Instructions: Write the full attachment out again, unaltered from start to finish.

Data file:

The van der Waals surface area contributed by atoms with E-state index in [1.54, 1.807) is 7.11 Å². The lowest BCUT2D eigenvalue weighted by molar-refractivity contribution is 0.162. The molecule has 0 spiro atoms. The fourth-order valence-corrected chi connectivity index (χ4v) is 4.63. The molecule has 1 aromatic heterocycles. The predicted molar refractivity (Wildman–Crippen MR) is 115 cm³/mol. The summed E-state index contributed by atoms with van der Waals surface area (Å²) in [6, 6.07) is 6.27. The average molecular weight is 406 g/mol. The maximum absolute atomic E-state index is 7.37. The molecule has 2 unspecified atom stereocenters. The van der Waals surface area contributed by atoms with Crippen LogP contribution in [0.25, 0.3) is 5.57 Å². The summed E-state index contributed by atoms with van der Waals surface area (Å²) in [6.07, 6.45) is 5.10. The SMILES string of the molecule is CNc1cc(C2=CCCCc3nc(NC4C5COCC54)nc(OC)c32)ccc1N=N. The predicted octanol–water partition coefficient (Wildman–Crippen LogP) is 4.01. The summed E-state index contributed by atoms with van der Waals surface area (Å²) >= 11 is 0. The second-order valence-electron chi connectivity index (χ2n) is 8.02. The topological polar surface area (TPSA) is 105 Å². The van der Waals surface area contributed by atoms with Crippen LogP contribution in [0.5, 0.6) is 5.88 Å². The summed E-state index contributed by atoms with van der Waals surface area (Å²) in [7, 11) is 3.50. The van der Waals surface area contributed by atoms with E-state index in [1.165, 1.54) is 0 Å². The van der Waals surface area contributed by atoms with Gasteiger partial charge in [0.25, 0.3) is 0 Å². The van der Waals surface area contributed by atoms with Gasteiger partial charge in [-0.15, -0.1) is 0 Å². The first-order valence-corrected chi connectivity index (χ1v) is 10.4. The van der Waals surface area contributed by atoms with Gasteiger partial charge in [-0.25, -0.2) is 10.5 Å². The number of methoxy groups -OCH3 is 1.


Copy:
The van der Waals surface area contributed by atoms with E-state index in [1.54, 1.807) is 7.11 Å². The lowest BCUT2D eigenvalue weighted by molar-refractivity contribution is 0.162. The molecule has 0 spiro atoms. The fourth-order valence-corrected chi connectivity index (χ4v) is 4.63. The molecule has 1 aromatic heterocycles. The predicted molar refractivity (Wildman–Crippen MR) is 115 cm³/mol. The summed E-state index contributed by atoms with van der Waals surface area (Å²) in [6, 6.07) is 6.27. The average molecular weight is 406 g/mol. The maximum absolute atomic E-state index is 7.37. The molecule has 2 unspecified atom stereocenters. The van der Waals surface area contributed by atoms with Crippen LogP contribution in [0.25, 0.3) is 5.57 Å². The summed E-state index contributed by atoms with van der Waals surface area (Å²) in [6.07, 6.45) is 5.10. The SMILES string of the molecule is CNc1cc(C2=CCCCc3nc(NC4C5COCC54)nc(OC)c32)ccc1N=N. The predicted octanol–water partition coefficient (Wildman–Crippen LogP) is 4.01. The summed E-state index contributed by atoms with van der Waals surface area (Å²) >= 11 is 0. The second-order valence-electron chi connectivity index (χ2n) is 8.02. The topological polar surface area (TPSA) is 105 Å². The van der Waals surface area contributed by atoms with Crippen LogP contribution in [0.5, 0.6) is 5.88 Å². The summed E-state index contributed by atoms with van der Waals surface area (Å²) in [7, 11) is 3.50. The van der Waals surface area contributed by atoms with E-state index in [1.165, 1.54) is 0 Å². The van der Waals surface area contributed by atoms with Gasteiger partial charge in [0.25, 0.3) is 0 Å². The van der Waals surface area contributed by atoms with Gasteiger partial charge in [-0.15, -0.1) is 0 Å². The first-order valence-corrected chi connectivity index (χ1v) is 10.4. The van der Waals surface area contributed by atoms with Gasteiger partial charge in [-0.25, -0.2) is 10.5 Å². The number of methoxy groups -OCH3 is 1.